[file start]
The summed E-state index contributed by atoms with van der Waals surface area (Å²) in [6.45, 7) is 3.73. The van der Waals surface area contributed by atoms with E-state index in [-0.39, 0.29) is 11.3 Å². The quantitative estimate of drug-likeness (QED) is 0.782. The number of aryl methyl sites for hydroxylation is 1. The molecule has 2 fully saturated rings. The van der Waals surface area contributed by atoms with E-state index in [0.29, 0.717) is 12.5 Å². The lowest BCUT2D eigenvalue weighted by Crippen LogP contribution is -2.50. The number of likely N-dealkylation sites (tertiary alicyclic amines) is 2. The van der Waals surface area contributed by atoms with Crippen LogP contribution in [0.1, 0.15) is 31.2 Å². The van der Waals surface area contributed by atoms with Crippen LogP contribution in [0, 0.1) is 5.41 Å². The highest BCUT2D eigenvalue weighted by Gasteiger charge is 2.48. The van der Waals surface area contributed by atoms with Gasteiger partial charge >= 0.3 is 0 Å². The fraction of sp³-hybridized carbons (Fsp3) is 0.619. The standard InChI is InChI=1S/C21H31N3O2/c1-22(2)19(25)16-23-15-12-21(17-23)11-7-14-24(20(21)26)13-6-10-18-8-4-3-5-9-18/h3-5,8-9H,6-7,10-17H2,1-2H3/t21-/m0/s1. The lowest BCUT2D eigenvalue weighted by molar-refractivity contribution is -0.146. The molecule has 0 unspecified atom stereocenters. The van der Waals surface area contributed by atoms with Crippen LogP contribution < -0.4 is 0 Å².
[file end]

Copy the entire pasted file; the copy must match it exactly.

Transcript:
The summed E-state index contributed by atoms with van der Waals surface area (Å²) in [6.45, 7) is 3.73. The van der Waals surface area contributed by atoms with E-state index in [-0.39, 0.29) is 11.3 Å². The quantitative estimate of drug-likeness (QED) is 0.782. The number of aryl methyl sites for hydroxylation is 1. The molecule has 2 fully saturated rings. The van der Waals surface area contributed by atoms with E-state index in [0.29, 0.717) is 12.5 Å². The lowest BCUT2D eigenvalue weighted by Crippen LogP contribution is -2.50. The number of likely N-dealkylation sites (tertiary alicyclic amines) is 2. The van der Waals surface area contributed by atoms with Crippen LogP contribution in [0.1, 0.15) is 31.2 Å². The van der Waals surface area contributed by atoms with Crippen LogP contribution in [0, 0.1) is 5.41 Å². The highest BCUT2D eigenvalue weighted by Gasteiger charge is 2.48. The van der Waals surface area contributed by atoms with Gasteiger partial charge >= 0.3 is 0 Å². The fraction of sp³-hybridized carbons (Fsp3) is 0.619. The standard InChI is InChI=1S/C21H31N3O2/c1-22(2)19(25)16-23-15-12-21(17-23)11-7-14-24(20(21)26)13-6-10-18-8-4-3-5-9-18/h3-5,8-9H,6-7,10-17H2,1-2H3/t21-/m0/s1. The lowest BCUT2D eigenvalue weighted by molar-refractivity contribution is -0.146. The molecule has 0 unspecified atom stereocenters. The van der Waals surface area contributed by atoms with Crippen LogP contribution < -0.4 is 0 Å².